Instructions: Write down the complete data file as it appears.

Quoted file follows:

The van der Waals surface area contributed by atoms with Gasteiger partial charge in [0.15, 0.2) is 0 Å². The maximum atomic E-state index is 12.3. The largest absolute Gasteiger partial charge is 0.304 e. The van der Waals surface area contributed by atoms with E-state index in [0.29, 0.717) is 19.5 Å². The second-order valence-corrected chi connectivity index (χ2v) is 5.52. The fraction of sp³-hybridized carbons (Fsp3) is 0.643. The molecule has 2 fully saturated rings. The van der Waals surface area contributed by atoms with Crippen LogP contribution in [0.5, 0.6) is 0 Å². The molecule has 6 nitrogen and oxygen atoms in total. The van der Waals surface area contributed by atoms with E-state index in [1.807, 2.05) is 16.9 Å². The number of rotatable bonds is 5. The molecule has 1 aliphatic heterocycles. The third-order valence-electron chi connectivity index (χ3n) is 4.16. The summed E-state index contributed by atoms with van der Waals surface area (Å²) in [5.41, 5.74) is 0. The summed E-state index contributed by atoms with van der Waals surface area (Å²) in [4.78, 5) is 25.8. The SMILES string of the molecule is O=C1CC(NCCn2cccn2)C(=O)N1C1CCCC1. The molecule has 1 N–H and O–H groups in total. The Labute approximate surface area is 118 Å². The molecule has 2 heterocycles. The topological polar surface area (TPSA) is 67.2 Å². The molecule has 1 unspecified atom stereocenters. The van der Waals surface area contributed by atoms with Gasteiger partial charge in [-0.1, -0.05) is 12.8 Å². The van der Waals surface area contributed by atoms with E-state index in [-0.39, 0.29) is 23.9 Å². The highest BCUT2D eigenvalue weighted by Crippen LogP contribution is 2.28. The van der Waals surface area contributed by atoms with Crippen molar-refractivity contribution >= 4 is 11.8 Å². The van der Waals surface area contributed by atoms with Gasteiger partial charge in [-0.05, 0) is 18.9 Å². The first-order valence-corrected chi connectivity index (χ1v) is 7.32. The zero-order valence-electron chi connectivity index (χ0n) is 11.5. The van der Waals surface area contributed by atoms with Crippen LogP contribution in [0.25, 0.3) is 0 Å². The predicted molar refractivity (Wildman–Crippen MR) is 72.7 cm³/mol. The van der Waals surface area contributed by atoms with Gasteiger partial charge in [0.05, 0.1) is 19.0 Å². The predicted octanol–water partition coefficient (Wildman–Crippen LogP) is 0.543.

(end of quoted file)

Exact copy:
The van der Waals surface area contributed by atoms with Gasteiger partial charge in [0.15, 0.2) is 0 Å². The maximum atomic E-state index is 12.3. The largest absolute Gasteiger partial charge is 0.304 e. The van der Waals surface area contributed by atoms with E-state index in [0.29, 0.717) is 19.5 Å². The second-order valence-corrected chi connectivity index (χ2v) is 5.52. The fraction of sp³-hybridized carbons (Fsp3) is 0.643. The molecule has 2 fully saturated rings. The van der Waals surface area contributed by atoms with Crippen LogP contribution in [0.5, 0.6) is 0 Å². The molecule has 6 nitrogen and oxygen atoms in total. The van der Waals surface area contributed by atoms with E-state index in [1.807, 2.05) is 16.9 Å². The number of rotatable bonds is 5. The molecule has 1 aliphatic heterocycles. The third-order valence-electron chi connectivity index (χ3n) is 4.16. The summed E-state index contributed by atoms with van der Waals surface area (Å²) in [5.41, 5.74) is 0. The summed E-state index contributed by atoms with van der Waals surface area (Å²) in [4.78, 5) is 25.8. The SMILES string of the molecule is O=C1CC(NCCn2cccn2)C(=O)N1C1CCCC1. The molecule has 1 N–H and O–H groups in total. The Labute approximate surface area is 118 Å². The molecule has 2 heterocycles. The topological polar surface area (TPSA) is 67.2 Å². The molecule has 1 unspecified atom stereocenters. The van der Waals surface area contributed by atoms with Gasteiger partial charge in [-0.1, -0.05) is 12.8 Å². The van der Waals surface area contributed by atoms with E-state index in [-0.39, 0.29) is 23.9 Å². The highest BCUT2D eigenvalue weighted by Crippen LogP contribution is 2.28. The van der Waals surface area contributed by atoms with Crippen molar-refractivity contribution >= 4 is 11.8 Å². The van der Waals surface area contributed by atoms with Gasteiger partial charge in [-0.05, 0) is 18.9 Å². The first-order valence-corrected chi connectivity index (χ1v) is 7.32. The zero-order valence-electron chi connectivity index (χ0n) is 11.5. The van der Waals surface area contributed by atoms with Crippen LogP contribution in [0.25, 0.3) is 0 Å². The predicted molar refractivity (Wildman–Crippen MR) is 72.7 cm³/mol. The van der Waals surface area contributed by atoms with Gasteiger partial charge in [0.05, 0.1) is 19.0 Å². The predicted octanol–water partition coefficient (Wildman–Crippen LogP) is 0.543.